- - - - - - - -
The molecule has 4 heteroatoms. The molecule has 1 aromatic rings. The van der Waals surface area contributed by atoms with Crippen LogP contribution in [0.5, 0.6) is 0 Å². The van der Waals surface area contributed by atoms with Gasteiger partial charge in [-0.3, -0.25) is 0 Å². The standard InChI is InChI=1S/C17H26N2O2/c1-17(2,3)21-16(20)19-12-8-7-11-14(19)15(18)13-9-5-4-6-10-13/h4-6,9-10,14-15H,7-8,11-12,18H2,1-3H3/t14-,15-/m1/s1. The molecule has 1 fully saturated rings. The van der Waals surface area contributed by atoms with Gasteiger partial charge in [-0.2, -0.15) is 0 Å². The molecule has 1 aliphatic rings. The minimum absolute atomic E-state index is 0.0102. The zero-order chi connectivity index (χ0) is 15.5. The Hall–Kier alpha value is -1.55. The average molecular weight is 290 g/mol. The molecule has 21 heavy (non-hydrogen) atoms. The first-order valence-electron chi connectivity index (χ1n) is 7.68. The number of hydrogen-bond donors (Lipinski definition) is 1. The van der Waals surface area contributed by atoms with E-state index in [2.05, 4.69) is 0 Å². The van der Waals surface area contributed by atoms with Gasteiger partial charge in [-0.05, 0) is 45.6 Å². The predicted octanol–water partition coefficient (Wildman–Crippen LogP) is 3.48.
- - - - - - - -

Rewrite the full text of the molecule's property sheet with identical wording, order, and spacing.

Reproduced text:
The molecule has 4 heteroatoms. The molecule has 1 aromatic rings. The van der Waals surface area contributed by atoms with Crippen LogP contribution in [0.5, 0.6) is 0 Å². The van der Waals surface area contributed by atoms with Gasteiger partial charge in [-0.3, -0.25) is 0 Å². The standard InChI is InChI=1S/C17H26N2O2/c1-17(2,3)21-16(20)19-12-8-7-11-14(19)15(18)13-9-5-4-6-10-13/h4-6,9-10,14-15H,7-8,11-12,18H2,1-3H3/t14-,15-/m1/s1. The molecule has 1 fully saturated rings. The van der Waals surface area contributed by atoms with Gasteiger partial charge in [-0.2, -0.15) is 0 Å². The molecule has 1 aliphatic rings. The minimum absolute atomic E-state index is 0.0102. The zero-order chi connectivity index (χ0) is 15.5. The Hall–Kier alpha value is -1.55. The average molecular weight is 290 g/mol. The molecule has 21 heavy (non-hydrogen) atoms. The first-order valence-electron chi connectivity index (χ1n) is 7.68. The number of hydrogen-bond donors (Lipinski definition) is 1. The van der Waals surface area contributed by atoms with E-state index in [2.05, 4.69) is 0 Å². The van der Waals surface area contributed by atoms with Gasteiger partial charge in [-0.05, 0) is 45.6 Å². The predicted octanol–water partition coefficient (Wildman–Crippen LogP) is 3.48.